One of the frustrating parts of writing a book is that once it is finished it’s set in stone while the rest of the world keeps on spinning out of control. Since I signed off on the final proofs of Webtopia over summer, what I describe as the ‘worldwide wreck of tech’ has only intensified. From a mass murderer live-streaming the Christchurch massacre on Facebook, to the constant drip of research confirming the negative impact of technology on young minds, to our very own post-truth election, the world is coming up with new ways to question our erstwhile blind acceptance that everything that googles is necessarily gold.
I spent the best part of 2018 writing Webtopia in a bid to get my own head around what seems to be going wrong. My starting premise was that if the internet was such an awesome technology, why did things seem so messed up? Too often we witness issues arising as if they are bugs in a beautiful system. What, I worried, if they were actually a feature of the web we were co-creating?
It wasn’t a single thing that prompted this question. It was just about everything. It was the hacks and fake news that propelled a reality TV star into the White House. It was the rise of massive new tech corporations who pay no tax and base their business model on the collection and exploitation of our personal data. It was our inability to agree on a baseline truth that would drive meaningful action on climate change. It was the jobs disappearing to automation, It was the dominance of screens fracturing our families. But most of all it was the noise, the overload of information that sometimes feels like it will suffocate me.
This was not what was supposed to happen. The idea of the web promised to rewrite human history, challenge existing hierarchies, unleash creativity, bring people together. Like most of my generation I embraced the opportunity with open arms, jumping online with a mix of wonder and euphoria, mastering these tools to make things, expand my knowledge and networks, break through of the confines of my childhood lived in the final ages of information scarcity. I lapped it all up.
Somewhere the promise and the reality of the web diverged and what had been designed as an open and collaborative system became captive to giant global corporations who had established cyber-beachheads. At the risk of spoiling the ending of the book, I haven’t totally given up on the web even if I could. But I think we are at a crossroads where we need to ask ourselves some tough questions now, to challenge ourselves as citizens to start thinking critically about the way this technology is changing our lives.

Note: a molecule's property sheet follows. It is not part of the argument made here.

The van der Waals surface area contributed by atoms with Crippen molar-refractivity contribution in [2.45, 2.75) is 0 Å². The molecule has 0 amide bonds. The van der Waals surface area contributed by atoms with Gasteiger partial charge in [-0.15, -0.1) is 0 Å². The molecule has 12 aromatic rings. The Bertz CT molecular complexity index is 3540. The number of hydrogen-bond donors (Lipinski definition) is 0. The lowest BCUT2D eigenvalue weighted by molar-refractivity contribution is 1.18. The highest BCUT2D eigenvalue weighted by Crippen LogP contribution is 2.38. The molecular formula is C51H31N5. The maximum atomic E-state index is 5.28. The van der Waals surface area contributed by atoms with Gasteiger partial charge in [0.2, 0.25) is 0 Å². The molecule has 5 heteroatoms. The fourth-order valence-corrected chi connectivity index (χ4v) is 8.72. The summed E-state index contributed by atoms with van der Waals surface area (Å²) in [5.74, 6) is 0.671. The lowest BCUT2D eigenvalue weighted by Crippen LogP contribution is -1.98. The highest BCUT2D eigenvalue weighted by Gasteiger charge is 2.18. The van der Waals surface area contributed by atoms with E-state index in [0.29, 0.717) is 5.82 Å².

This is not simply a call for government regulation, although I think there is definitely role for intervention around the way the tech behemoths are dominating their markets. This book is more a call for all of us to be mindful about the world the web is creating with these delightful devices. It’s up to us to demand companies respect our data, its up to us to protect our kids from becoming fodder to marketers who mascerade gaming as gaming. It’s up to us to do the one thing the tech industry hates more than anything, to log off for a little while and just clear the mind.
In many ways I feel like a pretender writing this book. I am not a subject expert. But I’m definitely a subject to technology’s march and I just can’t sit back any longer and keep quiet. I understand how the Luddites feel when their lifestyle was taken away and I want to find a way of breaking the machines, eve if its ultimately futile act. I think we owe it to our own humanity to at the very least think about what’s going on around us before its too late.
That’s the point of Webtopia – a call to arms a howl at the moon, I’m not sure. One of the my old mates who read a draft this book asked me ‘when did you become so old?’ If this what maturity is about, to recognise the consequences of our passions and dreams then I’m guilty as charged.